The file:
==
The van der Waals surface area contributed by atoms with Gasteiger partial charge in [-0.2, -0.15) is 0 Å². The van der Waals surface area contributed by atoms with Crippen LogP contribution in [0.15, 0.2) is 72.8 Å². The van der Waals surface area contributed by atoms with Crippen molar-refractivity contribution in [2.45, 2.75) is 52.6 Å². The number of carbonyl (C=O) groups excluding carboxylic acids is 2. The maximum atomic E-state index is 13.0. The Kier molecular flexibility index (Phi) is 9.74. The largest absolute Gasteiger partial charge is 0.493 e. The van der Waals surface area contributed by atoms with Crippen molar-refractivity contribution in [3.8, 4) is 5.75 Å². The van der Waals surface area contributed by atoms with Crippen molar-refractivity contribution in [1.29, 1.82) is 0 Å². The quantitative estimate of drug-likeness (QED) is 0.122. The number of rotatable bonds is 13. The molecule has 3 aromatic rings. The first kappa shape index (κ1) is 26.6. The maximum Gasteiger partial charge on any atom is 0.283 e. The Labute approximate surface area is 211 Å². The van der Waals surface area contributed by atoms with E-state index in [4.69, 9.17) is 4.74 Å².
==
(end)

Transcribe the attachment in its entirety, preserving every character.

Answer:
The van der Waals surface area contributed by atoms with Gasteiger partial charge in [-0.2, -0.15) is 0 Å². The van der Waals surface area contributed by atoms with Crippen LogP contribution in [0.15, 0.2) is 72.8 Å². The van der Waals surface area contributed by atoms with Crippen molar-refractivity contribution in [2.45, 2.75) is 52.6 Å². The number of carbonyl (C=O) groups excluding carboxylic acids is 2. The maximum atomic E-state index is 13.0. The Kier molecular flexibility index (Phi) is 9.74. The largest absolute Gasteiger partial charge is 0.493 e. The van der Waals surface area contributed by atoms with Crippen molar-refractivity contribution in [3.8, 4) is 5.75 Å². The van der Waals surface area contributed by atoms with Crippen molar-refractivity contribution in [1.29, 1.82) is 0 Å². The quantitative estimate of drug-likeness (QED) is 0.122. The number of rotatable bonds is 13. The molecule has 3 aromatic rings. The first kappa shape index (κ1) is 26.6. The maximum Gasteiger partial charge on any atom is 0.283 e. The Labute approximate surface area is 211 Å². The van der Waals surface area contributed by atoms with E-state index in [4.69, 9.17) is 4.74 Å².